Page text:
Friday, May 12, 2017

When you get married, does your husband's past debt become your debt?

By Joyce Oglesby




Q: “When you get married, does your husband’s past debt become your debt? We’ve been married for three years, and a sizable student loan suddenly appeared. This was something I knew nothing about until now, and he expects me to help pay this down with my savings. We’ve had a great relationship, but this has already brought tension. I don’t want a divorce, but now what?”


Joyce: Once we begin to categorize — his, hers, yours, mine — it takes the “ours” out of the time we have together.

These are areas in relationships that should always be discussed prior to marriage. If it was between the two of you and he was less than honest, at the risk of sounding pessimistic, you could be headed for more troubles in the future. Whereas it’s never a pleasant thing to come clean, all “historical dirt” should be swept out from under the rug when considering a life-long commitment. Many times these sorts of revelations don’t bother us initially. However, once we become comfortable in marriage, we become less tolerant of all baggage, whether past, present, or pending. The rules for marriage have certainly changed throughout the decades, but I personally believe it works best when two become one flesh. Now that you’ve had a bit of a surprise (and shock might be an even better word in your instance), let’s get a plan to keep you happily married while protecting your best interests.

1. Take a survey. Your tenor connotes no reason for concern until now, but assess his integrity to date. No one wants to pay off someone’s debts and/or education only to find the person enjoying its liberating benefits with someone else. If he’s given you no reason to question his integrity thus far, you have less reason for concern.
2. Assess your status — yours and his. It’s one debt for one marriage. If your desire is to relieve this tension and get back to the place you were, wrap your mind around a partnership. Everything successful in your marriage depends on it, from parenting to career success to retirement.
3. Put yourself on a budget. If you don’t have one, it’s high time you did. If you do, it is obviously going to have to be adjusted. Whether you use Dave Ramsey’s Financial Peace University plan or devise your own, these elements must be incorporated:
  • Cut out unnecessary expenditures. These might include frequent avenues of entertainment, such as movies or eating out, luxury grocery items, cable TV, sodas, pricey coffee, cigarettes, or drinking. Lose the habits that suck the life out of your money. You’ll be surprised how much fluff you can shear away.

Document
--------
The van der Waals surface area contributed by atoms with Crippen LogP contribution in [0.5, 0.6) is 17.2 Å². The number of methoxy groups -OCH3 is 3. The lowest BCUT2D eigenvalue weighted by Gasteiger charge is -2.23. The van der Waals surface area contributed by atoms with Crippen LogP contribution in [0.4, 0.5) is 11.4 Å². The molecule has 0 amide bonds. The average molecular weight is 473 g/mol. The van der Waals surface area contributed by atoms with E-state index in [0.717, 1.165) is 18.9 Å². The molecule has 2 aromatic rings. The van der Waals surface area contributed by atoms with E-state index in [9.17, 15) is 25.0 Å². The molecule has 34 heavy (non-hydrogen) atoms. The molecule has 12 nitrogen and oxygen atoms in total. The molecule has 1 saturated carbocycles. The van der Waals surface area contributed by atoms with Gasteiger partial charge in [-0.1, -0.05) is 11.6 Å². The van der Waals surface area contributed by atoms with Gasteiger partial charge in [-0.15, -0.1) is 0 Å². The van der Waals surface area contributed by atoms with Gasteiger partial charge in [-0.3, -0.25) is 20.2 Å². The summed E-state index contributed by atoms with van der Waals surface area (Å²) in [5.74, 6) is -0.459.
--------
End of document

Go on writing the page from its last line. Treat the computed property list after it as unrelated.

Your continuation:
• Pay off small debts first as you continue to pay on this “surprise” one. As you pay off a smaller encumbrance, roll that money over to the next smaller, and so on. Eventually, you will have paid off several small debts and you’ll find several hundred more dollars being available to be applied to this larger school loan.
  • Do not forget to court your intimacy. Cutting out entertainment should never entail cutting out time together. It’s essential. In my book Economic Romance: 30 Ways for Loving on a Shoestring Budget, I write about the creative ways my husband and I, in our leaner years, found to keep romance alive. Without intimacy in place, you could find yourself misjudging the reason for the demise of your marriage.
4. Stay the course. Reducing and finally eliminating this debt will seem difficult and even burdensome at times. When it does, don’t lose sight of its temporary nature. As monstrous as it might appear, it will only become a beast if it steals your joy and/or destroys your marriage.
5. If he balks, beware. You and/or your children should not be the only ones sacrificing in this plan. Reward yourselves occasionally, but discipline is going to be critical. It will call for great sacrifice for the entire family, but, again, it’s a temporary offering.
6. You don’t necessarily have to empty your savings. Seek advice from a trusted financial adviser to ascertain the best strategy. Should you exhaust your savings or get a payment plan? Whether a lump-sum or staggered payment, either avenue will find you needing to recover from this large expenditure.
7. Look forward to the future. His education is helping to provide for your family. If he’s half the man you think you married, he’ll honor his marriage so that the two of you can live happily ever after.

If you truly are one, his debt is yours. Likewise, yours is his. In sickness and in health, for richer or for poorer, till death do us part...true love never fails. For your protection, don’t ignore red flags. They send us warnings about truth.

Struggling with a relationship issue? Write Joyce Oglesby at justaskjoyce@gmail.com. You can also watch the Just Ask Joyce Show on a local television station near you or view it here.

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